With ever increasing urbanisation, the construction of more roads, and infill development, Australian cities are producing huge amounts of storm water runoff.
This water accumulates in the city drainage systems which are often operating beyond capacity, causing flooding and environmental hazards. When the runoff eventually enters the receiving waters, is also contaminated, resulting in ecological degradation and threats to human health.
Local governments and water authorities in most Australian cities require that new developments manage storm water in some way. This may be by restricting runoff to pre-development flows or by treating storm water on-site.
This can be expensive, particularly in dense developments or on constrained infill sites, and the costs of ‘offsetting’ storm water management off-site can be even greater.
Melbourne Water requires that an offset contribution from developers be paid if storm water runoff cannot be reduced or treated on-site. The requirement is dependent on the type of project, as well as the land area and zoning, but can be considerable – up to $30,000 per hectare depending on the location. Melbourne Water operates a stormwater offset service to calculate this.
In many instances the area required to manage storm water effectively on-site is significant, which can limit the return on developable land.
To avoid the offset contribution, there can be considerable costs involved in the construction of storage and treatment facilities on-site. Traditionally these take the form of rain water tanks, rain gardens, and constructed wetlands.
These facilities may not provide direct benefit to the developer as they may be underground or perceived as ‘lost space.’
The industry uses a sophisticated computer model known as MUSIC (Model for Urban Stormwater Improvement Conceptualisation) to determine exactly how much water will be managed, and the level of contaminant removal required to ensure that the development meets the ‘best practice’ requirements for managing urban storm water (also termed Water Sensitive Urban Design or WSUD).
Rather than paying the offset contribution or building on-ground elements that take up developable space, another way of dealing with this problem and saving money is to include green roofs as a part of the development.
Installing a green roof, or a roof that includes soil and vegetation on top of a building, will reduce storm water runoff and remove contaminants that developers and water authorities spend millions of dollars a year to remove.
A green roof acts like a sponge to slow and reduce the volume of storm water runoff, which means that rain water does not immediately surge into the storm water system, but is held up on the roof garden, slowly trickling down. This water sustains the growth of plants which further take up water into their roots, stems and foliage.
The water retention function of green roofs is well known, but what is less well known is exactly how much water is held, and the quality (or lack of contaminants) of the water that does flow through after it passes through the roof garden.
Recently the Victorian Government commissioned a project to quantify the volumetric and qualitative improvements that a green roof can provide to the urban water cycle.
The proponent of this green roof project – Henrik Ender of the Big Bang Creative Community Hub – believes that a green roof as part of their retro fit of an inner urban warehouse will convert it to a ‘living laboratory’ and demonstrate that there are multiple benefits of ‘living architecture.’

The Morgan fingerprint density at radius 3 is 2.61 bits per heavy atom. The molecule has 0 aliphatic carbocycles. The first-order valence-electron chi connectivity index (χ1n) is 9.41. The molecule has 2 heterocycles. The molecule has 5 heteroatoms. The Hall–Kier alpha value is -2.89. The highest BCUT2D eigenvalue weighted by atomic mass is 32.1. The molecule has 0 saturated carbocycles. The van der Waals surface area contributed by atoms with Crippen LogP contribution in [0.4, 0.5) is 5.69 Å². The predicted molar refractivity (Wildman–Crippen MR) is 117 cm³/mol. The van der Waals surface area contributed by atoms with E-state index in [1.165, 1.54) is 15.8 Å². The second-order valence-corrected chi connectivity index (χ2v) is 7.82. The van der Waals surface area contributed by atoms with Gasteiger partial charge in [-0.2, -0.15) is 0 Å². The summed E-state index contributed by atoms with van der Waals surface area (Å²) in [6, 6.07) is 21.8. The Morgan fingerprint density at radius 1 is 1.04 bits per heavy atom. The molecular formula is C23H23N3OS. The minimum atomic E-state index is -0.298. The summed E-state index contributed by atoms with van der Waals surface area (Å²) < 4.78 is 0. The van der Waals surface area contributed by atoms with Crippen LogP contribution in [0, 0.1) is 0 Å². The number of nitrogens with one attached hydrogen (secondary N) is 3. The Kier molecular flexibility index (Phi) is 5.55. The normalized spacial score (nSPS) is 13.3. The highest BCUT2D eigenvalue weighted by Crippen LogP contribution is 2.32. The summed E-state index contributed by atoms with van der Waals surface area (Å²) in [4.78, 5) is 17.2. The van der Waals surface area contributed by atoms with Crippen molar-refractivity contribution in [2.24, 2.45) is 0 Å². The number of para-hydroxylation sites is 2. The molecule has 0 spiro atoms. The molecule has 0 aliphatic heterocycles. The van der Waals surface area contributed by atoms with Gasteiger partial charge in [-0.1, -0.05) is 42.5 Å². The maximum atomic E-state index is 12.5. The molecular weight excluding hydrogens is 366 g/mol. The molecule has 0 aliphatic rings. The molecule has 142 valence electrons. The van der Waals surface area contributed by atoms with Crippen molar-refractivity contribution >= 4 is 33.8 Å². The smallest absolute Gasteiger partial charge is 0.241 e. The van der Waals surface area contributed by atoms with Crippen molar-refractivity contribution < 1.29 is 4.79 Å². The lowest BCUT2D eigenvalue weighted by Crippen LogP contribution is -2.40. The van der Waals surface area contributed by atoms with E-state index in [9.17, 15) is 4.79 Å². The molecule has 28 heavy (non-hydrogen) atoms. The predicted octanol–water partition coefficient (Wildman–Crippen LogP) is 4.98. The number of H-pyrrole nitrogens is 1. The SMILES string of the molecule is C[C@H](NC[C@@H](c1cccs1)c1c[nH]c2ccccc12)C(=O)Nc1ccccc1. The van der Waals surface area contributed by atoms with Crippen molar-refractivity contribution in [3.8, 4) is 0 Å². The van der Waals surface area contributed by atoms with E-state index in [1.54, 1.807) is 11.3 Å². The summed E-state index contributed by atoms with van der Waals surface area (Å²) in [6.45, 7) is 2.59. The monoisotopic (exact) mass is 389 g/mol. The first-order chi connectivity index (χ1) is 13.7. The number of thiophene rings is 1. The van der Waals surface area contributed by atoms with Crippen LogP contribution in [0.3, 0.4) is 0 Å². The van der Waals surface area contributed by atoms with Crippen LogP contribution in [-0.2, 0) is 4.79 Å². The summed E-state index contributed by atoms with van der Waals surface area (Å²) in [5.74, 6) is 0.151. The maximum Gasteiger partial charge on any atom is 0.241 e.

In Ender’s opinion, “not only is the green roof a pivotal component of the creation of this space – it could be the magnet that will invigorate our business and draw attention to our core beliefs which are sustainability in all of its forms be it ecological, urban and social.”
As well as having a potential roof garden, this project includes a vertical garden in the form of Living Louvres that visually connect the building to the adjacent Merri Creek and CERES Environmental Park opposite.
Dr Robyn Overall from Ecoharvest was the environmental scientist who conceived of the Big Bang green roof water quality improvement project. Overall said that “with the data we could gain from this project we will learn much about the way our built form interacts with the hydrology of our urban stream systems. We are confident that green roofs will one day become a conventional part of the urban fabric, reducing impervious surfaces and making our cities less of an impact to our immediate environment.”
Celeste Morgan from E2Designlab agrees.
“A substantial green roof will completely absorb up to around 10 millimetres of rainfall – the kind of rainfall events which occur most frequently,” she said. “By preventing stormwater runoff, green roofs can help to protect our waterways but can also be a great solution for inner urban areas where space is constrained – offering open space, biodiversity and amenity benefits to the local community. We often find ourselves searching for space for water management, when all we need to do is look up.”
Although the Living Louvers of the Big Bang project are nearly completed, the green roof is not yet in place. If new funding can be found this water quality monitoring project would not only set a new bench mark in a green urbanisation, but also provide much needed scientific understanding of how built-form interacts with the urban water cycle.
The eventual outcome of this project will enable the inclusion of a green roof ‘node’ in the MUSIC software that is used to model expected performance of storm water management features to determine whether developments meet the regulatory requirements.
Once this is in place we may see many green roofs sprout over Melbourne and other Australian cities as a more cost effective way of managing the contaminated flood waters that our cities generate.